Antique & Collectible Toy Show in Kirtland provides trip down memory lane – News-Herald.com

Don Manno and his grandson Christian Cifra share an interest in model trains and other collectibles, so they made it a point to stop at Lakeland Community College on the morning of Jan. 5.

Manno. of Mayfield Heights, and Christian, of Mayfield Village, enjoy attending the annual Antique & Collectible Toy Show, which was held from 9 a.m. to 2 p.m. in Lakeland’s Athletic and Fitness Center Auxiliary Gym.

“They have a lot of interesting stuff,” Manno said. “You’ll see stuff here that you’re not going to see anywhere else.”

While browsing during the first hour of the show, Manno said he purchased a Lionel caboose for his model train. He added that Christian is building a model train layout of his own.

Manno said he also likes the atmosphere at the show.

“I know a lot of the vendors,” he said. “There’s a lot of camaraderie.”

Thirty-four vendors featuring items ranging from die-cast cars and model army tanks to “Austin Powers” action figures and “Wizard of Oz” trading cards packed into the college’s Athletic and Fitness Center Auxiliary Gym for the 2018 edition of the show. The show has taken place for about the past 10 years.

While the event offers an opportunity to buy, sell and trade toys, it also provides “a chance to go back down memory lane,” said show organizer Tom Pescha.

“People like to come and try to find stuff that they had when they were kids, or they wanted as a kid and they can get, so that’s one of the things that makes this show kind of unique,” he said.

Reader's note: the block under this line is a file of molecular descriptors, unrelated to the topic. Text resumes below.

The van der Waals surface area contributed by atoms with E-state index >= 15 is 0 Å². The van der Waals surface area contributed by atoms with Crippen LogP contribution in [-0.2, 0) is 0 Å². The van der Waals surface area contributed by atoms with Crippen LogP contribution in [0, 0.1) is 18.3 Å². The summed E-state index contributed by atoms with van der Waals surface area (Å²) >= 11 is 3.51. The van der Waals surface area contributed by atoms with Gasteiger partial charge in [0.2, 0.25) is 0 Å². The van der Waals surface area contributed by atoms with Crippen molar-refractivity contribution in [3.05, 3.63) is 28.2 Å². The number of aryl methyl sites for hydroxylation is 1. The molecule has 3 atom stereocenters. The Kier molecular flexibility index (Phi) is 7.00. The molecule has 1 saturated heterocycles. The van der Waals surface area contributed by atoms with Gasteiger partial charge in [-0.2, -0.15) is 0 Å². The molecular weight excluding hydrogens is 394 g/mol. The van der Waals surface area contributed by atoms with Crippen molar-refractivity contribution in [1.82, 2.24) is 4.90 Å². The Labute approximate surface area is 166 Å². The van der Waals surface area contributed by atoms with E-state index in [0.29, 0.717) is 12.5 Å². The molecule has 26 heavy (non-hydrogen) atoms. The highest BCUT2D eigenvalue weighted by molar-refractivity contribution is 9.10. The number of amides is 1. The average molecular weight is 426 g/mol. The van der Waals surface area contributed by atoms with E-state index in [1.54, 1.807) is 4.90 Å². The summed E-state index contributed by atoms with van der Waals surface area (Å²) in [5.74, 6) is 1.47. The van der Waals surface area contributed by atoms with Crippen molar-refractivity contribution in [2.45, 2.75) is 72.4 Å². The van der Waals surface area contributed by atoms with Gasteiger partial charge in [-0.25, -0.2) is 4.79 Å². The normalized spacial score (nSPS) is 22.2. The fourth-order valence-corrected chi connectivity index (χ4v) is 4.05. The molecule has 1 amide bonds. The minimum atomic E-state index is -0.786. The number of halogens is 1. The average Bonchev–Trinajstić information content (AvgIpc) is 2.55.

The show also is a great place for avid collectors, like Dan Armistead of Champion. He visited the event for the first time on Jan. 5.

Armistead owns a large collection of die-cast cars. So he was drawn to the table of those items being offered by vendor John Peoples of Beaver, Pennsylvania.

“This is the first place I stopped at. I’m just getting started,” Armistead said, as he perused the array of die-cast cars at Peoples’ table.

While toy cars were in abundant supply at the show, visitors looking for nonvehicular items could choose from a vast selection of other products, such as planes, movie posters, farm toys and dolls.

Vendor Bill Pope of Erie, Pennsylvania, displayed a table consisting mostly of character toys from the 1950s and ’60s. Among his inventory were model kits for Mr. Potato Head and “James Bond,” as well as “Batman” crayons. For lovers of 1970s nostalgia, he also was selling a pair of “Star Wars” roller skates.

Pope said he’s been a regular vendor at the Antique & Collectible Toy Show since it started.

“It’s a good place to gain leads (for future acquisitions) and good for selling stuff,” he said.

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